Class Year


Document Type

Student Research Paper

Date of Creation

Spring 2020

Department 1



Colonial encounters generate incredible degrees of societal transformation. Such transformations most often occur at the expense of the colonized majority and ultimately serve as means to benefit the colonizer minority. A specific case where this kind of unbalanced societal change can be observed is colonialism-induced transformations to indigenous agriculture. In this paper I use both ancient and modern examples of colonial encounters —Roman Gaul and French West Africa—to show that a number of conclusions can be drawn on how colonialism impacts indigenous agriculture. I argue that in both Roman Gaul and French West Africa, colonial-induced changes to agriculture brought forth negative consequences for the indigenous populations because they lost their sovereign control over the means of agricultural production and crop production was altered in such a manner that rarely benefited rural farming populations.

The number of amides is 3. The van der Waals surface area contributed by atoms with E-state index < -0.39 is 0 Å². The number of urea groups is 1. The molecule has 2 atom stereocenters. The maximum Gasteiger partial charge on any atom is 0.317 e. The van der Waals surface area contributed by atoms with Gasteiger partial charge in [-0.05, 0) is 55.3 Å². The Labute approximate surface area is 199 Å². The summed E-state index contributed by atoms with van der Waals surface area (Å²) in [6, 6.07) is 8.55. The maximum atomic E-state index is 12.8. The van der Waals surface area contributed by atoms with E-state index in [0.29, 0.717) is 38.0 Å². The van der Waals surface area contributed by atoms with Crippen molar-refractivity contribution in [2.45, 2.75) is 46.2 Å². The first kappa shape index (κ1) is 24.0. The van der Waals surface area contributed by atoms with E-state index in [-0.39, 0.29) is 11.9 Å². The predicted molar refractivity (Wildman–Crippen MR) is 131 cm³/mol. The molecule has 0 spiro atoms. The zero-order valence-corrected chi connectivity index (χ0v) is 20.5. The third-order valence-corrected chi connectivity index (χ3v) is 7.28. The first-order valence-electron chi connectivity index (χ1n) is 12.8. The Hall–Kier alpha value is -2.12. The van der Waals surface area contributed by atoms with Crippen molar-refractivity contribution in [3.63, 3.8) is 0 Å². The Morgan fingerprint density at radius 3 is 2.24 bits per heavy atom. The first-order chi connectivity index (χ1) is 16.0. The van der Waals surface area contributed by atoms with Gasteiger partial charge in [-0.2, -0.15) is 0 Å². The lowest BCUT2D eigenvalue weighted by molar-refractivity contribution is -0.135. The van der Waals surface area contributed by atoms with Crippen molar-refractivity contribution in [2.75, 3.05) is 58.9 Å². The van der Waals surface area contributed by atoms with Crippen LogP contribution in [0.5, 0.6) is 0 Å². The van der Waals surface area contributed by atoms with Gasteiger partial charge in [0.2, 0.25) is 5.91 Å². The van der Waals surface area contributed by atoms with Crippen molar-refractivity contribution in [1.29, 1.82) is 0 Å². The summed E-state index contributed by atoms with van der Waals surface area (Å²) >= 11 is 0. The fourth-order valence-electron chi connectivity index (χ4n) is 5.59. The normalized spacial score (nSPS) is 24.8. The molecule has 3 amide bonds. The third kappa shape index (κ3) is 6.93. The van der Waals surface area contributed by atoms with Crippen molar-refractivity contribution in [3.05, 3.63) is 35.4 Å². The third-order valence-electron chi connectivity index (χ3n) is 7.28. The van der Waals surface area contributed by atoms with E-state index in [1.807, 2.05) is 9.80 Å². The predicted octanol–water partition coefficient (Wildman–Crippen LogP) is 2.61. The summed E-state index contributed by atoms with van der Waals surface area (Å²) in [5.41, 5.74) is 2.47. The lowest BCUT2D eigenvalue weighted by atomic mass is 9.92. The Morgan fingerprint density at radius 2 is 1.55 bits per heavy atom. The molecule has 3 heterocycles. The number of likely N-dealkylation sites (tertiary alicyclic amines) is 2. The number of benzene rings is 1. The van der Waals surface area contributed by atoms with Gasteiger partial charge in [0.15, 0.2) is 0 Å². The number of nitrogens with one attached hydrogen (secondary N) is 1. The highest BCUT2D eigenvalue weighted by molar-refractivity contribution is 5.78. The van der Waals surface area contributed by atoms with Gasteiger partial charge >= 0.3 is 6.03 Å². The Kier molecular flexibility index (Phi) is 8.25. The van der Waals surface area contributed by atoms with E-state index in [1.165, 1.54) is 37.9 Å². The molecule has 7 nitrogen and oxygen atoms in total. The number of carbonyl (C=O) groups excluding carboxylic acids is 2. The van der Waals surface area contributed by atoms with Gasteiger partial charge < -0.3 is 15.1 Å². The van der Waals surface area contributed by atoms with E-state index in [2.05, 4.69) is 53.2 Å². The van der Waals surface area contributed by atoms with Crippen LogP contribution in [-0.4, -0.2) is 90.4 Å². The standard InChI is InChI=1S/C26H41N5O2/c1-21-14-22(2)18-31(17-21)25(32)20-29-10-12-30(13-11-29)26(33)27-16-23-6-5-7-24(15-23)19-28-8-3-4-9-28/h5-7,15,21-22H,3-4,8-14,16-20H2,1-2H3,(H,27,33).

Written as a Senior Capstone in Anthropology.

Creative Commons License

Creative Commons Attribution-Noncommercial 4.0 License
This work is licensed under a Creative Commons Attribution-Noncommercial 4.0 License